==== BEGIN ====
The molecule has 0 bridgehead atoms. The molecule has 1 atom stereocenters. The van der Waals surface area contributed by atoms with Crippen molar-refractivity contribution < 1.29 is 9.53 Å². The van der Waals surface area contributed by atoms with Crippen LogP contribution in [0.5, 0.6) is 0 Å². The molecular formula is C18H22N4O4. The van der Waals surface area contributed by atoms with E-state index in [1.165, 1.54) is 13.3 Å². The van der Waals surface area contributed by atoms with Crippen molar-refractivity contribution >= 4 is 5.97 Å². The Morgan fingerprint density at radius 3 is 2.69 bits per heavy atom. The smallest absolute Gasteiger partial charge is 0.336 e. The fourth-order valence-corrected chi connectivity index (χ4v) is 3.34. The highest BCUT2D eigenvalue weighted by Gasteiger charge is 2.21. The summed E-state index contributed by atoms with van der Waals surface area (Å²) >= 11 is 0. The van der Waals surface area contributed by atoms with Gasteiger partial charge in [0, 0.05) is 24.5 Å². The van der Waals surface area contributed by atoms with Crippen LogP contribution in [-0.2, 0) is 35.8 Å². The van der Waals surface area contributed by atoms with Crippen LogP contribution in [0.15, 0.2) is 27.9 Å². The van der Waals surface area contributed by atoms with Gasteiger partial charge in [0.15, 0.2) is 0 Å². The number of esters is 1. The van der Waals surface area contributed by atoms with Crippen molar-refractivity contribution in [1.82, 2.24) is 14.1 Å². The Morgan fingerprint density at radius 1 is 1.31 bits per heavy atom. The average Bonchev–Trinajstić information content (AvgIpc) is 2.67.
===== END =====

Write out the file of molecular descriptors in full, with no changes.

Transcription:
The molecule has 0 bridgehead atoms. The molecule has 1 atom stereocenters. The van der Waals surface area contributed by atoms with Crippen molar-refractivity contribution < 1.29 is 9.53 Å². The van der Waals surface area contributed by atoms with Crippen LogP contribution in [0.5, 0.6) is 0 Å². The molecular formula is C18H22N4O4. The van der Waals surface area contributed by atoms with E-state index in [1.165, 1.54) is 13.3 Å². The van der Waals surface area contributed by atoms with Crippen molar-refractivity contribution >= 4 is 5.97 Å². The Morgan fingerprint density at radius 3 is 2.69 bits per heavy atom. The smallest absolute Gasteiger partial charge is 0.336 e. The fourth-order valence-corrected chi connectivity index (χ4v) is 3.34. The highest BCUT2D eigenvalue weighted by Gasteiger charge is 2.21. The summed E-state index contributed by atoms with van der Waals surface area (Å²) >= 11 is 0. The van der Waals surface area contributed by atoms with Gasteiger partial charge in [0, 0.05) is 24.5 Å². The van der Waals surface area contributed by atoms with Crippen LogP contribution in [-0.2, 0) is 35.8 Å². The van der Waals surface area contributed by atoms with Crippen LogP contribution in [0.15, 0.2) is 27.9 Å². The van der Waals surface area contributed by atoms with Gasteiger partial charge in [0.15, 0.2) is 0 Å². The number of esters is 1. The van der Waals surface area contributed by atoms with Crippen molar-refractivity contribution in [1.82, 2.24) is 14.1 Å². The Morgan fingerprint density at radius 1 is 1.31 bits per heavy atom. The average Bonchev–Trinajstić information content (AvgIpc) is 2.67.